While IT Dazzles Healthcare, HIM Provides Vital Human Touch

Every day, health information management (HIM) is making a difference in real-life situations, as demonstrated by examples offered in Monday’s general session.

AHIMA President Angela Kennedy, EdD, MBA, RHIA, told the story of how recent experiences in her family have given her a new appreciation of the role of health information as a consumer. Earlier this year, Kennedy said her family was shocked to learn that her daughter, Gracie, had been diagnosed with cystic fibrosis at the age of 11.

Gracie was adopted and she had almost no family medical history. Kennedy said she was careful to spell this out at all doctor visits. But after collecting her daughter’s records, Kennedy said she was surprised to see that “an identical statement appeared on every history and physical in her record for nine years: ‘The mother states there is no family medical history of genetic or immune disorder.’”

This was “clearly a copy/paste or copy forward,” Kennedy said. “That one critical statement meant that cystic fibrosis had never even been considered in the nine years we were seen at the asthma and allergy clinic.”

Kennedy’s daughter is receiving treatment and doing well, she says. But the experience brought home “why a commitment to the consumer must be made that we can provide health information where and when they need it,” she said. “I challenge you to make a conscious effort to be visible to consumers, to be an advocate for the use of personal health information.”

AHIMA CEO Urges Higher Education

In her speech, AHIMA CEO Lynne Thomas Gordon, MBA, RHIA, CAE, FACHE, FAHIMA, quoted a long-term study where patients who had undergone radical mastectomies were not found to have better outcomes than patients who had undergone less invasive treatments. As a result, “countless women have been spared lifelong pain and disfigurement. That’s the power of our knowledge. That is the power of our information,” Gordon said.

But Gordon pointed out that “Computers enable innovation and create opportunities. But technology and computers also replace things…and people.”

She urged the audience to get additional education for future careers and to “make the most of your hidden opportunities.”

“Recognize that today’s administrators have a real reason to be interested in what we do to use data as it transitions from knowledge and then to health intelligence,” Gordon said.

She pointed to AHIMA tools that can help members in this process, including new curriculum competencies and the online HIM Career Map.

“Everyone here has glimpsed the potential in the chaos. This is the time to really make our mark,” Gordon said. “The fact that you are here tells me you are prepared to learn and grow, to be one of those who will take ownership of your future.”

ONC Tackles Interoperability Head On

Karen DeSalvo, MD, MPH, MSc, the national coordinator for health information technology, gave the audience a preview of future planning being done at the Office of the National Coordinator for Health IT (ONC).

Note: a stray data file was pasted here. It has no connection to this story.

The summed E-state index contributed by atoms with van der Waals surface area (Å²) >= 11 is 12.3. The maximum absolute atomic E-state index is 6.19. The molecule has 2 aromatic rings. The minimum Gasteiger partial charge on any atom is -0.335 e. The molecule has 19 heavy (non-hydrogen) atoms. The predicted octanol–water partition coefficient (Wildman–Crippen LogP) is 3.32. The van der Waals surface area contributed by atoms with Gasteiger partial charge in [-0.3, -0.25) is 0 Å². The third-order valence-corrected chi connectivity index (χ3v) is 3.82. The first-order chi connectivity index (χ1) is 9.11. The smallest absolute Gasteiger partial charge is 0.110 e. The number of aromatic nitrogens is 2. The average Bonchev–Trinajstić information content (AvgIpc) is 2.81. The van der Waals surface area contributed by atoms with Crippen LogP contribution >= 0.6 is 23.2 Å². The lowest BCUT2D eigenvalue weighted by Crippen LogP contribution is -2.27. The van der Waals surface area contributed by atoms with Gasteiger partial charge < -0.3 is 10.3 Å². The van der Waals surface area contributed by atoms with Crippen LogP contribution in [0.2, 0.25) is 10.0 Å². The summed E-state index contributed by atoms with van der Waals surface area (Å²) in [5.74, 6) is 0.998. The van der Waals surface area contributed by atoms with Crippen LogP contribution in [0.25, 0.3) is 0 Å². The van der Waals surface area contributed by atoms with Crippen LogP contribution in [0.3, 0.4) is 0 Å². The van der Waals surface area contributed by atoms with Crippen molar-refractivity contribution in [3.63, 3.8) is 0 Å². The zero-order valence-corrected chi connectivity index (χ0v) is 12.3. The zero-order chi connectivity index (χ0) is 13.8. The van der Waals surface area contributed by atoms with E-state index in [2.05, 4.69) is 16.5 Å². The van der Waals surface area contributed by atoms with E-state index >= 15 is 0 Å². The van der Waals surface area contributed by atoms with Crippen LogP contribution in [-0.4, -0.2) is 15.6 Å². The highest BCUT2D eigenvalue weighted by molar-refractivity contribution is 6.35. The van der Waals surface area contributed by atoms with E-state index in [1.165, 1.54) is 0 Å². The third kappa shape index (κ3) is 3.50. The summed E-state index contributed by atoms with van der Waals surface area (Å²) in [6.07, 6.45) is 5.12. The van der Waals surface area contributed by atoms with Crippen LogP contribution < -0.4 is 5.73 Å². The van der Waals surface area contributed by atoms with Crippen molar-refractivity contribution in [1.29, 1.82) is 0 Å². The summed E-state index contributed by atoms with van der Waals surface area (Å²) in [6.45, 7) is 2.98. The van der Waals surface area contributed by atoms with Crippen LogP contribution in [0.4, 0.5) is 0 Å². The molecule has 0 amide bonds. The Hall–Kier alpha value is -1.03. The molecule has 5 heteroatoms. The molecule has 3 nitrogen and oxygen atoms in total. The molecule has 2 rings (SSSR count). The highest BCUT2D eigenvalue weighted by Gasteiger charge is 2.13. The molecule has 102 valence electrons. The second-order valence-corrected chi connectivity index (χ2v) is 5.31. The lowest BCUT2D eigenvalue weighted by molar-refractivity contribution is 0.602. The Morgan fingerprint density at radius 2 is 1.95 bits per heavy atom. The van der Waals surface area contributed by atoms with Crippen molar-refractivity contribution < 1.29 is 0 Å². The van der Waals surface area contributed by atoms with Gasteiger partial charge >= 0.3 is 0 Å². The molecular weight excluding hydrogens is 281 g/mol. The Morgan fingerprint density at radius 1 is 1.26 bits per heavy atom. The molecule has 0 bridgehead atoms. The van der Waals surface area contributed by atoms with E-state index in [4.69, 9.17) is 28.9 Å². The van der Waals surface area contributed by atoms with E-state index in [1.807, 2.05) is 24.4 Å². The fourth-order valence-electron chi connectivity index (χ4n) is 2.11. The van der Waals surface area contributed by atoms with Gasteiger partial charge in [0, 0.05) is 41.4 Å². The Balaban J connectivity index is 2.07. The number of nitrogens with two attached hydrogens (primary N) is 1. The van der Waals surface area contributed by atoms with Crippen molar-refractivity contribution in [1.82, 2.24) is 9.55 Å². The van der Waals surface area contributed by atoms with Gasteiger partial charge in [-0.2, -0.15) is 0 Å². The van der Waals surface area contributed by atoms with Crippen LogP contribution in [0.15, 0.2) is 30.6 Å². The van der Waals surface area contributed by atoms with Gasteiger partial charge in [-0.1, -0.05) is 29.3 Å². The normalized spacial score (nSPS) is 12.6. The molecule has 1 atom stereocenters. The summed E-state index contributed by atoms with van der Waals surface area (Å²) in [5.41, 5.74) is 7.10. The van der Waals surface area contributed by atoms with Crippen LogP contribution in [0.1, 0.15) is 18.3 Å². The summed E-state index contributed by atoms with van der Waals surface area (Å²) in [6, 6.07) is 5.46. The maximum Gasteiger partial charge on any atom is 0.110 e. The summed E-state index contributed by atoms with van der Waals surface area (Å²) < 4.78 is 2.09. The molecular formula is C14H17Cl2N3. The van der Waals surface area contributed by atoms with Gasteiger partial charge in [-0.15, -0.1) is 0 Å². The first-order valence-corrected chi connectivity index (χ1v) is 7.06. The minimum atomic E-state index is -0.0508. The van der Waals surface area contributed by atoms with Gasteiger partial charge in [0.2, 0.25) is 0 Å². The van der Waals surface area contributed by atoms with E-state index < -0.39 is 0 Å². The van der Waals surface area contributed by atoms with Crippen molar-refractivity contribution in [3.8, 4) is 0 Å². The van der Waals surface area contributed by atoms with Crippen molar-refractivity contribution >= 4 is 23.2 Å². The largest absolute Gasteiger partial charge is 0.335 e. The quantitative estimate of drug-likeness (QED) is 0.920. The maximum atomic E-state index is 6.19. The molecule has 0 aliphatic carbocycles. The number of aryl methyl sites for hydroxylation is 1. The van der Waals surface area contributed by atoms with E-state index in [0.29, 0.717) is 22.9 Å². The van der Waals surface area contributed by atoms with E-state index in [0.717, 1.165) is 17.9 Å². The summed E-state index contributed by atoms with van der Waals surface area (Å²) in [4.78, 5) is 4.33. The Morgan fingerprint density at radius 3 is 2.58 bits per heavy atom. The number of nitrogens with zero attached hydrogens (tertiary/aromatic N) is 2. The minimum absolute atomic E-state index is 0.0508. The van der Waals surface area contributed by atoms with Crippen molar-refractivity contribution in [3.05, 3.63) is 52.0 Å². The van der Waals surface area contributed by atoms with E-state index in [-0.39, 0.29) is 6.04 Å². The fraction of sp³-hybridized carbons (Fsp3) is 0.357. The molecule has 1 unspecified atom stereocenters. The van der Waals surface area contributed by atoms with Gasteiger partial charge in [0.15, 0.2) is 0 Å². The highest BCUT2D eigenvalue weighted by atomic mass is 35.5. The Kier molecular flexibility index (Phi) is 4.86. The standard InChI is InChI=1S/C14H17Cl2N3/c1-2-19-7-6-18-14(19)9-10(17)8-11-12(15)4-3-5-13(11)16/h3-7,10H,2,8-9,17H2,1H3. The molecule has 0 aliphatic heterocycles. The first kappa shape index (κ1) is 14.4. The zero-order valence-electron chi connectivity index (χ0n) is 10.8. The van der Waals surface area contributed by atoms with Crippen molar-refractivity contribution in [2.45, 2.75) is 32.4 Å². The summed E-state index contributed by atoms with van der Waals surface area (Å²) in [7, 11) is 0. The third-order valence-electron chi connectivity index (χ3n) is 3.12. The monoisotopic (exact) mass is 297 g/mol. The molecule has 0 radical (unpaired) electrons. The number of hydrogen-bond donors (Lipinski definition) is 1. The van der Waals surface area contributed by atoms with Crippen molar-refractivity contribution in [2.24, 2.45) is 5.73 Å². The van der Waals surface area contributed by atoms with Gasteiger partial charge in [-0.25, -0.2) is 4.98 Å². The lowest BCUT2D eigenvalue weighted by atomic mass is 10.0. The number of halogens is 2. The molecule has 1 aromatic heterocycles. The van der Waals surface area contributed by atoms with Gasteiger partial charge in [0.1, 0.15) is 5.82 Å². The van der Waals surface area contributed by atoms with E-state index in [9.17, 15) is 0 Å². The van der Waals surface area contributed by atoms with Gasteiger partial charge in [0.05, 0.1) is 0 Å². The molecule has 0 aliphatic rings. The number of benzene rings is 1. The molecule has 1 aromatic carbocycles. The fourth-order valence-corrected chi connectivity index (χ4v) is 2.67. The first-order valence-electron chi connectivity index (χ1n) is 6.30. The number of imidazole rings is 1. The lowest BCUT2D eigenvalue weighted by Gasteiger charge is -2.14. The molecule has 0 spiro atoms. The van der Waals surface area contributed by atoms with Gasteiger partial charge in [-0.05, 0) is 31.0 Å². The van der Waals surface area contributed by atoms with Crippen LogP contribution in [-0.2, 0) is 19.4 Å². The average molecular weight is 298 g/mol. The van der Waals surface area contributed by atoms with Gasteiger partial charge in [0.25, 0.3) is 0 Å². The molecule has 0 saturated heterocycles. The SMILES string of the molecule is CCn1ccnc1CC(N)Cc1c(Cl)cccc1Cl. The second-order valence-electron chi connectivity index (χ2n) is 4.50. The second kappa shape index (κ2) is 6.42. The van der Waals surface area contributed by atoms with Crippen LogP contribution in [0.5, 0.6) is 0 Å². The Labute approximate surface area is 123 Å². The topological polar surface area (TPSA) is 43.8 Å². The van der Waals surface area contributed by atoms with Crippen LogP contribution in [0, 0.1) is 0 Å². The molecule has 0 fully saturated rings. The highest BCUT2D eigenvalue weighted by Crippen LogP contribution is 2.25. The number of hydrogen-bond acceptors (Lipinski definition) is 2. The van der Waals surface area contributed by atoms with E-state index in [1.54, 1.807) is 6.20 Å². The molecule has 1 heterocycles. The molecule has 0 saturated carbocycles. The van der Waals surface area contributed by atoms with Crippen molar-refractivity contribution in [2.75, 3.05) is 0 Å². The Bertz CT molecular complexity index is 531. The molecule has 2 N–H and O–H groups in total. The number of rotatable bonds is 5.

Noting that “today is my 259th day” in office, DeSalvo looked back at ONC’s first 10 years, noting that things heated up in 2009 when HITECH funding helped catalyze the marketplace. Now, as the “meaningful use” EHR Incentive Program moves into stage 2, “we are learning a lot about technology, people, and processes will bear,” she said. As development begins on stage 3, “we are listening” to the industry, DeSalvo said, to make sure the next iteration meets policy goals but is flexible and “doesn’t crush medicine along the way.”

Interoperability is a priority as well. ONC released its 10-year roadmap for interoperability in June, but “we cannot wait 10 years to get this done,” DeSalvo said.

An important part of the interoperability puzzle is learning how to govern data.

“That is the biggest challenge we face. Data is coming at us, and it doesn’t fit neatly into a governance package,” DeSalvo said.

ONC is currently refreshing its federal health IT strategic plan, last updated in 2011, and setting priorities for the next five years “to advance HIT beyond EHRs,” DeSalvo said. The plan is expected to be publicly released in January, and DeSalvo urged the audience to comment on it.

“We really want your feedback; this is for you. This is what we are doing on your behalf,” she said.

The Future is Here

Healthcare futurist Eric Topol, MD, described how medicine will become more individualized, with data captured by mobile devices used to track vital signs and diagnose conditions and diseases. Soon smartphones will even be used to take X-rays.

“This is the new selfie,” Topol said.

He envisions a day when individuals will do much of their own diagnosing and “doctors will be involved in treatment, healing, and communication.” This, he said, will truly be the era of “democratized medicine,” thanks to digital technology. “The end of medicine as we know it” is coming, Topol said, and HIM will lead the way.

 

Catch up on the news and get insights from AHIMA’s 86th annual Convention and Exhibit held September 27-October 2 in San Diego, CA. For a complete list of event coverage on the Journal of AHIMA website, click here.

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